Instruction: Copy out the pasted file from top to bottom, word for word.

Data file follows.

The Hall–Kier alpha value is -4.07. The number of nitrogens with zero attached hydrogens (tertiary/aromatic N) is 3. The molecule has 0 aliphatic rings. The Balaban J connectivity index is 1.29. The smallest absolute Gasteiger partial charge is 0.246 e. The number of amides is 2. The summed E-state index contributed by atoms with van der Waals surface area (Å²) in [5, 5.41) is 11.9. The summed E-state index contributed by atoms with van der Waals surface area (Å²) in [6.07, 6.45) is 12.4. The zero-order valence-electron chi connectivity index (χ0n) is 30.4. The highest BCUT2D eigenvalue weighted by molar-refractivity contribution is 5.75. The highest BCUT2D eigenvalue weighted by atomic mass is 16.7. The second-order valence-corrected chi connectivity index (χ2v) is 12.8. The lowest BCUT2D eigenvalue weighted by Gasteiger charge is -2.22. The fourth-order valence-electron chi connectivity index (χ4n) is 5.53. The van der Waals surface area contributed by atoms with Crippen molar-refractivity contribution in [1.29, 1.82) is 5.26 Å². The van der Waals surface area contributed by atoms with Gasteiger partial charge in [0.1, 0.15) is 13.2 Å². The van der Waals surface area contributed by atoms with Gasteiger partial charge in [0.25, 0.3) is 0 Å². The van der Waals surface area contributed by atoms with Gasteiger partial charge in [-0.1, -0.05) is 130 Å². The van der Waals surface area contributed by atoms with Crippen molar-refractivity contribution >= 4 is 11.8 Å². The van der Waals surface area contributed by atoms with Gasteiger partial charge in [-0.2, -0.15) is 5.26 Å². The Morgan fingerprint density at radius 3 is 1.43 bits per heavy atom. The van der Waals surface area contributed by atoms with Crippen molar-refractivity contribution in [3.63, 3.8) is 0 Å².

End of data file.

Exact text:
The Hall–Kier alpha value is -4.07. The number of nitrogens with zero attached hydrogens (tertiary/aromatic N) is 3. The molecule has 0 aliphatic rings. The Balaban J connectivity index is 1.29. The smallest absolute Gasteiger partial charge is 0.246 e. The number of amides is 2. The summed E-state index contributed by atoms with van der Waals surface area (Å²) in [5, 5.41) is 11.9. The summed E-state index contributed by atoms with van der Waals surface area (Å²) in [6.07, 6.45) is 12.4. The zero-order valence-electron chi connectivity index (χ0n) is 30.4. The highest BCUT2D eigenvalue weighted by molar-refractivity contribution is 5.75. The highest BCUT2D eigenvalue weighted by atomic mass is 16.7. The second-order valence-corrected chi connectivity index (χ2v) is 12.8. The lowest BCUT2D eigenvalue weighted by Gasteiger charge is -2.22. The fourth-order valence-electron chi connectivity index (χ4n) is 5.53. The van der Waals surface area contributed by atoms with Crippen molar-refractivity contribution in [1.29, 1.82) is 5.26 Å². The van der Waals surface area contributed by atoms with Gasteiger partial charge in [0.1, 0.15) is 13.2 Å². The van der Waals surface area contributed by atoms with Gasteiger partial charge in [0.25, 0.3) is 0 Å². The van der Waals surface area contributed by atoms with Gasteiger partial charge in [-0.1, -0.05) is 130 Å². The van der Waals surface area contributed by atoms with Crippen molar-refractivity contribution >= 4 is 11.8 Å². The van der Waals surface area contributed by atoms with Gasteiger partial charge in [-0.2, -0.15) is 5.26 Å². The Morgan fingerprint density at radius 3 is 1.43 bits per heavy atom. The van der Waals surface area contributed by atoms with Crippen molar-refractivity contribution in [3.63, 3.8) is 0 Å².